The irish Wild Atlantic Way challenge
The Wild Atlantic Way route or Slí an Atlantaigh Fhiáin, is a Mostpoint “Great Routes” challenge for bikers, cyclists, hikers and drivers. The WAW covers some 2,600 km (1,600 mi) of the coastline of Ireland which has a total length of 3,171 km (1,970 mi). The route offers incredibly spectacular Atlantic ocean views, green rolling hills, impressive mountains and mirror lakes, formidable cliffs with pounding up to 20 m waves, charming towns, castles and rugged islands.
It runs from Mizen Head in County Cork, the Southwesternmost point of the island, all the way up to Malin Head on the Inishowen Peninsula, in County Donegal. This is just a few km away from Banba’s Crown, the northernmost point of mainland Ireland.
Not only because it is claimed to be the longest defined coastal route in the world but also its many twists, turns, narrows and the ever-changing weather can pose a challenge to even the most experienced drivers. Driving at night, or in poor visibility, is not recommended for drivers unfamiliar with the road. Adverse weather conditions can prompt closure of the road. The WAW is an exhilarating driving experience, an incredible journey and most definitely an unforgettable Mostpoint challenge be it on foot, push bike or motorcycle. Discover the wild west of Ireland!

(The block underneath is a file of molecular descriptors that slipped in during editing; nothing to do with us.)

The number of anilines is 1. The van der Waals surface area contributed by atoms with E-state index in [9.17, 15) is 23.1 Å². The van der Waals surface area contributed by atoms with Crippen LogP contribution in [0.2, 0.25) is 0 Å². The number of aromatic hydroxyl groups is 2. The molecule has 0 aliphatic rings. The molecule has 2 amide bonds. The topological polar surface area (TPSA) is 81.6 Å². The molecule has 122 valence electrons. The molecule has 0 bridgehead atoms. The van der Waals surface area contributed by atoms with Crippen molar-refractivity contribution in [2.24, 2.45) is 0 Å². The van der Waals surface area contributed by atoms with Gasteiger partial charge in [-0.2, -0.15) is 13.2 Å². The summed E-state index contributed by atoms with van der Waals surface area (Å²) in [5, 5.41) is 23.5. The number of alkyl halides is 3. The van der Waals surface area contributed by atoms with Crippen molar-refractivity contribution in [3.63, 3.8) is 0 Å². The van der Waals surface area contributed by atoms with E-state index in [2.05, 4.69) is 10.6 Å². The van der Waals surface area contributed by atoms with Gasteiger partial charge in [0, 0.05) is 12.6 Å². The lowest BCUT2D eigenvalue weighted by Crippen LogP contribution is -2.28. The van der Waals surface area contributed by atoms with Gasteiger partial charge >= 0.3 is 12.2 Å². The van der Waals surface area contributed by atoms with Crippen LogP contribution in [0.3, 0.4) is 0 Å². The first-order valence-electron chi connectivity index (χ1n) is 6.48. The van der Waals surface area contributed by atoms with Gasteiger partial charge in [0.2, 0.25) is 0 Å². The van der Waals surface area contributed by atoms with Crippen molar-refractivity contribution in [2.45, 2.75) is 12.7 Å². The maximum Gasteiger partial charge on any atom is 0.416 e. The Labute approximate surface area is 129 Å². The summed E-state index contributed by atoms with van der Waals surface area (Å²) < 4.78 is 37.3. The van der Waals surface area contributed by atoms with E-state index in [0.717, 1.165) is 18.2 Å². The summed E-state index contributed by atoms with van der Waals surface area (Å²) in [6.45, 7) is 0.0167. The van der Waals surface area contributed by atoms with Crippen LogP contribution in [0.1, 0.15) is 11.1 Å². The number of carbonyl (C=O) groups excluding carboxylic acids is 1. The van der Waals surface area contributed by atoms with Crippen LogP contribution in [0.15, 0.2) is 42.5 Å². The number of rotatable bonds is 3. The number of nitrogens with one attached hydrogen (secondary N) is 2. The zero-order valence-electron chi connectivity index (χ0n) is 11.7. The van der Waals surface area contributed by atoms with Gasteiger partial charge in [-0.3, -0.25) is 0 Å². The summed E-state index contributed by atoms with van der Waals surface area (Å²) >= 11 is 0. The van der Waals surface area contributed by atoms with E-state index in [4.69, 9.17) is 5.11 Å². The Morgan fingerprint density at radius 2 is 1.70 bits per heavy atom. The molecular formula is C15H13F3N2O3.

Most folks take on the challenge of the Wild Atlantic Way by hiking or cycling the route. It is also a bikers dream come true. Not many follow the whole either of the 2 WAW routes and there are also a number of smaller variations. One of the two is an easy route for car, camper vans and buses. The other one is the proper one that hugs the coastline which is the really tough one and can be insanely dangerous or impossible during Atlantic storms. A large part of this route is most definitely closed to coaches and “difficult” for any large vehicle due to the small roads. It takes a seasoned rider a solid 2 weeks to complete this route.